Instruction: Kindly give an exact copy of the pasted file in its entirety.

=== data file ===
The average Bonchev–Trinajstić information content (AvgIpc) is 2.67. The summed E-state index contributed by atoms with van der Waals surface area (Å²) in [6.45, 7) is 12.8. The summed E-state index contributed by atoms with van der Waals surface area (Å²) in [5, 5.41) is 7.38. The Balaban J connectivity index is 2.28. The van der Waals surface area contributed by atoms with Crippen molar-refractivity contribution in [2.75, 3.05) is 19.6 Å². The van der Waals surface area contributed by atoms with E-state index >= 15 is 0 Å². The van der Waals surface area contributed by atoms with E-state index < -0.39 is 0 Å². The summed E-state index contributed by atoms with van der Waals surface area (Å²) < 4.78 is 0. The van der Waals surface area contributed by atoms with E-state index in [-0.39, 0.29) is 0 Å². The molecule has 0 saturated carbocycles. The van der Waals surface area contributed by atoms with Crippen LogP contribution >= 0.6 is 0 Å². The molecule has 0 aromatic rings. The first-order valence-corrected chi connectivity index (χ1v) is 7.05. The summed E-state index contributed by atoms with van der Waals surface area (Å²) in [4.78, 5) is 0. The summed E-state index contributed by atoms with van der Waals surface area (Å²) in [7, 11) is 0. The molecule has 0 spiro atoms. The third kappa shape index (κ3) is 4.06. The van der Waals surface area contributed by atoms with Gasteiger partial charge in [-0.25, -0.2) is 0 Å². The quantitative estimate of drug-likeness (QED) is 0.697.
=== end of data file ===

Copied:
The average Bonchev–Trinajstić information content (AvgIpc) is 2.67. The summed E-state index contributed by atoms with van der Waals surface area (Å²) in [6.45, 7) is 12.8. The summed E-state index contributed by atoms with van der Waals surface area (Å²) in [5, 5.41) is 7.38. The Balaban J connectivity index is 2.28. The van der Waals surface area contributed by atoms with Crippen molar-refractivity contribution in [2.75, 3.05) is 19.6 Å². The van der Waals surface area contributed by atoms with E-state index >= 15 is 0 Å². The van der Waals surface area contributed by atoms with E-state index < -0.39 is 0 Å². The summed E-state index contributed by atoms with van der Waals surface area (Å²) < 4.78 is 0. The van der Waals surface area contributed by atoms with E-state index in [-0.39, 0.29) is 0 Å². The molecule has 0 saturated carbocycles. The van der Waals surface area contributed by atoms with Crippen LogP contribution >= 0.6 is 0 Å². The molecule has 0 aromatic rings. The first-order valence-corrected chi connectivity index (χ1v) is 7.05. The summed E-state index contributed by atoms with van der Waals surface area (Å²) in [4.78, 5) is 0. The summed E-state index contributed by atoms with van der Waals surface area (Å²) in [7, 11) is 0. The molecule has 0 spiro atoms. The third kappa shape index (κ3) is 4.06. The van der Waals surface area contributed by atoms with Gasteiger partial charge in [-0.25, -0.2) is 0 Å². The quantitative estimate of drug-likeness (QED) is 0.697.